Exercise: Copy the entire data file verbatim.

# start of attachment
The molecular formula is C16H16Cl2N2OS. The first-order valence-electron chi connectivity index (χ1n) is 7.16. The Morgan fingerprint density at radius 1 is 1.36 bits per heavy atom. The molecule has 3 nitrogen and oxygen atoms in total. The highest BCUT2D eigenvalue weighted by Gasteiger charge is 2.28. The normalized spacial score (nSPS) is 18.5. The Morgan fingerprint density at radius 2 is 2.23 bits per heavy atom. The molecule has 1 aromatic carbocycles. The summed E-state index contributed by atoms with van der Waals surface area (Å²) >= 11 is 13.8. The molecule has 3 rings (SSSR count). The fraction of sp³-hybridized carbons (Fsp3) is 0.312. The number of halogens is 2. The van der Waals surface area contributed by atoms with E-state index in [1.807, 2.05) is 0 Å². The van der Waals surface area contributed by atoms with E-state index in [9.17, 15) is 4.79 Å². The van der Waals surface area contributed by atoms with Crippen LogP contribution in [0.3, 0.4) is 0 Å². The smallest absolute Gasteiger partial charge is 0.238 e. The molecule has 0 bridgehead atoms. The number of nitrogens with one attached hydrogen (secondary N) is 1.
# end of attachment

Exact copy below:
The molecular formula is C16H16Cl2N2OS. The first-order valence-electron chi connectivity index (χ1n) is 7.16. The Morgan fingerprint density at radius 1 is 1.36 bits per heavy atom. The molecule has 3 nitrogen and oxygen atoms in total. The highest BCUT2D eigenvalue weighted by Gasteiger charge is 2.28. The normalized spacial score (nSPS) is 18.5. The Morgan fingerprint density at radius 2 is 2.23 bits per heavy atom. The molecule has 1 aromatic carbocycles. The summed E-state index contributed by atoms with van der Waals surface area (Å²) >= 11 is 13.8. The molecule has 3 rings (SSSR count). The fraction of sp³-hybridized carbons (Fsp3) is 0.312. The number of halogens is 2. The van der Waals surface area contributed by atoms with E-state index in [1.807, 2.05) is 0 Å². The van der Waals surface area contributed by atoms with E-state index in [9.17, 15) is 4.79 Å². The van der Waals surface area contributed by atoms with Crippen LogP contribution in [0.3, 0.4) is 0 Å². The smallest absolute Gasteiger partial charge is 0.238 e. The molecule has 0 bridgehead atoms. The number of nitrogens with one attached hydrogen (secondary N) is 1.